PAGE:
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SPORTS CAR RACING—THANKS TO UNCLE SAM

U.S. AIR FORCE General Curtis E. LeMay was a sports car enthusiast, as well as the inspiration for the deranged General Jack D. Ripper in Stanley Kubrick’s 1964 Dr. Strangelove or: How I Learned to Stop Worrying and Love the Bomb. Alas, this movie is all too relevant these days and a compelling SimanaitisSays topic for another time.

But today let’s focus on the 1950s’ cooperation between the Sports Car Club of America, less than a decade old at the time, and the Strategic Air Command of the U.S. Air Force, largely thanks to General LeMay.

General Curtis LeMay, helmet unstrapped, in his go-kart; R&T, January 1960.

When R&T ran this photo of LeMay piloting a go-kart, the magazine respectfully suggested the general fasten his helmet and wear shatterproof goggles. A couple issues later, an airman responded, “Apparently the author doesn’t know the general. That kart wouldn’t dare turn over with General LeMay aboard!” More LeMay details are given at “The General Gambols.”

There’s even an academic paper on today’s topic. “Racing on Runways: The Strategic Air Command and Sports Car Racing in the 1950s,” by Jeremy R. Kinney, was published by the Journal of the International Committee for the History of Technology, Vol. 19, 2013. Dr. Kinney is a curator at the Smithsonian National Air and Space Museum.

Kinney described how, “By 1952, sports car racing in the United States outgrew the original street courses, especially in regard to providing a safe environment for spectators. U.S. Air Force Gen. Curtis E. LeMay offered the use of the runways of Strategic Air Command (SAC) air bases to the SCCA, which reflected his own enthusiasm and would raise money to improve living conditions for his personnel.”

R&T, October 1953. The scene is Moffett Field Naval Air Station, south of San Francisco, with one of its giant blimp hangars in the background.

R&T’s October 1953 issue featured a race report from Offutt Air Force Base (not to be confused with its Moffett Field cover locale). The location of Offutt, near Omaha, Nebraska, was considered noteworthy as a central meeting point for east versus west coast sports car competitors.

The 3-mile Offutt circuit offered twisties a’plenty, a 5700-ft. straight, and an escape road through doors left open on a 1/4-mile-long hangar.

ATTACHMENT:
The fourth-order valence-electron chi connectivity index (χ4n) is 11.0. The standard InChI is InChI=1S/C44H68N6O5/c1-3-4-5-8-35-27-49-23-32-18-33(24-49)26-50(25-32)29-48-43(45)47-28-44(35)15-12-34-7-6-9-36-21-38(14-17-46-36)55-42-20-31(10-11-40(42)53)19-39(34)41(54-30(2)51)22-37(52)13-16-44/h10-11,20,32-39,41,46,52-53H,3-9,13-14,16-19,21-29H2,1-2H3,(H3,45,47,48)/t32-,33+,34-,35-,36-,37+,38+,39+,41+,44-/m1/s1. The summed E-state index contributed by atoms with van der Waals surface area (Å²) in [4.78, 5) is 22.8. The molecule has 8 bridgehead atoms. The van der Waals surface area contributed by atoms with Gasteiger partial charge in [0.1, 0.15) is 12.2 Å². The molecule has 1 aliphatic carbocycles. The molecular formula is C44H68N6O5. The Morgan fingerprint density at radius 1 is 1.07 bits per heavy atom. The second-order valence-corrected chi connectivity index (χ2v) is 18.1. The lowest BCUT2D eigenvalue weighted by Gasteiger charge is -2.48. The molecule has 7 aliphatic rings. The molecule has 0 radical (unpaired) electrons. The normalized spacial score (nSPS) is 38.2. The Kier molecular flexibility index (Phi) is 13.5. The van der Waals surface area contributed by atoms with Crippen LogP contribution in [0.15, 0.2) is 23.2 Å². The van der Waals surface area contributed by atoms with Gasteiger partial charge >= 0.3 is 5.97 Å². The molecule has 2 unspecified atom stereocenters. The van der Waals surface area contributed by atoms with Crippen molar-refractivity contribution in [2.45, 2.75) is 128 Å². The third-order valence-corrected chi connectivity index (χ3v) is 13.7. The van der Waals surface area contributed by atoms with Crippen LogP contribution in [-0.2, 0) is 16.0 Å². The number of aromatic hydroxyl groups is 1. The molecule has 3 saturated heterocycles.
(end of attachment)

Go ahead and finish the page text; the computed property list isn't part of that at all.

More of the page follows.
Four races were run, of 50, 75, 100, and 200 miles, on July 5, 1953, as part of the 1953 SCCA National Sports Car Championship. East coast competitors included Fred Wacker, at the time president of SCCA, founded in 1948. Among attending Californians was Jack McAfee.

Above, SCCA president Fred Wacker piloted the Allard JR recently imported and owned by General LeMay. Below, McAfee co-drove with an up-and-coming guy named Carroll Shelby to a second place in the main event.


Plenty of non-coastals were there: Texan Carroll Shelby co-driving a Ferrari with Jack McAfee, Chicago’s Gentleman Jim Kimberley and his Ferrari, and Missourian Masten Gregory piloting his Jaguar C-Type tested by R&T earlier that year.

Typical of airport courses, the runways’ 30-ft. track width provided wide-open spaces. The white C-Type is Masten Gregory’s, destined to finish first in the main event.

Of Gregory, R&T noted, “Although described as a relative newcomer to sports car racing, Road and Track predicted that he was a man to watch after his win at Golden Gate.”

Above, R&T identified “The winning team: Badini, mechanic; Gregory, driver; Mrs. Gregory.” Below, General LeMay wielded the starting flag for Offutt’s four races.


In command, in more ways than one, was a flag-wielding General Curtis LeMay. ds

© Dennis Simanaitis, SimanaitisSays.com, 2018

5 comments on “SPORTS CAR RACING—THANKS TO UNCLE SAM

  1. Frank Barrett
    February 6, 2018

    A copy of the October 1953 issue of R&T hangs in my office–upside down. When people ask why it’s upside down, I tell them to read the address label:

    RICHIE GINTHER
    834-B 12 ST.
    SANTA MONICA, CALIF.

  2. Michael Rubin
    February 6, 2018

    Just trying to remember all the airports, large parking lots etc used as race courses in Southern California alone during the 1950’s and 1960’s. Even after Riverside opened there were races at the LA County Fairgrounds in Pomona, which also hosted a well-used drag strip, and recall going up to Santa Barbara airport for a regional SCCA race. (Re the 1953 R&T mentioned above, I can only say “cool. Very cool.”)

  3. David Rees
    February 14, 2018

    The Lewis Ferrari 225 S (#6) in the shot with Gregory’s C-Type. What a great image.

  4. smashmasterspanelbeaters
    April 11, 2018

    Nice!

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